by Cassie Ochoa
As long as cinema has been around, so has the desire to go to space. While actual space travel was quite far off, cinema has been exploring space since the beginning. One of the first short films, La lune à un mètre/The Astronomer’s Dream (1898) helps catch the mystical beauty of the moon in the sky. The fascination of space travel carried over from literature, and the next major film adapted from two Jules Verne novels proved to be very financially successful. Le Voyage dans la Lune/A Trip to the Moon (1902) deals with six astronomers who use a cannon to go to the moon. On the moon’s surface they come across a race of aliens, overthrow the king of the aliens, and return home with samples. Both of these silent films were done by Georges Méliès, one of the original film directors and one of the most iconic early filmmakers.
As humankind got closer to the moon, audiences became less interested in visiting it and started looking more towards the future. Project Moonbase (1953) is set in the 1970’s and looks towards colonization of the moon, while Forbidden Planet (1956) dealt with inter-dimensional travel. Most notably, this marks the rise of films that have visitors of other planets coming into contact with humans. The Day the Earth Stood Still (1951), It! The Terror from Beyond Space (1958), and Plan 9 from Outer Space (1959) are three such films that have a potential threat coming to Earth and Earthlings fighting against the invaders. All of these films deal with the complicated nature of humanity in the face of extremes, particularly their interactions with the unknown. Most infamously The Day the Earth Stood Still ends with the alien condemning the hostility of the human race.
Once man reached the depths of outer space, films used the dark void as a reflection upon humanity. 2001: A Space Odyssey (1968), Countdown (1969), and Solaris (1972) all deal with humans and the cost of space travel. Countdown deals with the pressures and extremes of the race to the moon, while Solaris and 2001: A Space Odyssey deal with the problems of isolation from humanity. Even a revisit to the aliens against humans plot with Alien (1979) still touches upon the fear of isolation, the fear of distance from civilization and the ultimate fear of the cost of human life in the progression of knowledge. However there was a lighter, optimistic side to the journey of space travel. Star Wars (1977), Star Trek: the Motion Picture (1979), and Flash Gordon (1980) blend a sense of humor with the more upbeat and optimistic view of colonization of space. While there are inherent problems, it paints a far less bleak picture of space travel and humans’ interactions with what is out there. For every sci-fi film that paints a darkness to space, there was always a light.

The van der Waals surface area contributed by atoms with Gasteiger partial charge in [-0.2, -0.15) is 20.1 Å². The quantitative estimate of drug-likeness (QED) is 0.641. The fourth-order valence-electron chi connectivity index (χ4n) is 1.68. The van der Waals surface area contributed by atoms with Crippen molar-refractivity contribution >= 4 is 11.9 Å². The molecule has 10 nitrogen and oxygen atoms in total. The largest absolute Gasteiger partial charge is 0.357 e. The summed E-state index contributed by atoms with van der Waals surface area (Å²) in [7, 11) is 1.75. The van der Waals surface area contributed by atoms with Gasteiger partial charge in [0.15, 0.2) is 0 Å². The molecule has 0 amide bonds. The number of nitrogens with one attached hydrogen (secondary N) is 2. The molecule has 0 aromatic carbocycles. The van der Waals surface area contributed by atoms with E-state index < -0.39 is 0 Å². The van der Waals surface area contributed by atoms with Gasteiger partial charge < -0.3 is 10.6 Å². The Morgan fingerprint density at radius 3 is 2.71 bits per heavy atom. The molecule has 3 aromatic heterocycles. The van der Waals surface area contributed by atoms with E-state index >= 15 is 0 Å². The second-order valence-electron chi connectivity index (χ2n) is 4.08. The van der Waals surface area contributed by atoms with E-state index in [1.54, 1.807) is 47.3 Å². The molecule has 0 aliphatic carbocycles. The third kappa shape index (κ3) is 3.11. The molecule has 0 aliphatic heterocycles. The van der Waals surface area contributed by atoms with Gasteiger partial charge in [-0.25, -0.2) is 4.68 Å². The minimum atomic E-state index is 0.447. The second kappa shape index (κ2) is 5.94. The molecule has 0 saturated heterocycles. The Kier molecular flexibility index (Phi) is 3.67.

So where is space travel going now? As audiences got more familiar with space and the realistic threats, the fears became less of the unknown and more of the unpredictable. Apollo 13 (1995), Armageddon (1998), Deep Impact (1998), and Space Cowboys (2000) deal with humans against uncontrollable elements. The themes of isolationism and reflection upon the human existence still persist with films such as Sunshine (2007), Moon (2009),Gravity (2013) and The Martian (2015). There’s also the reintroduction of humor and brightness involved again with films such as Serenity (2005) Treasure Planet (2002), as well as Star Trek and Star Wars getting continuations and bringing back the original sense of exploration of far off lands. Space films also get referential with Spaceballs (1987), Mars Attacks! (1996), and Galaxy Quest (1999). Based on some recently announced titles such as Life (2017), continuations of the Alien series, and adaptation of visual media such as Valerian and the City of a Thousand Planets (2017) and Guardians of the Galaxy Vol. 2 (2017), the future of space travel looks about as diverse as ever.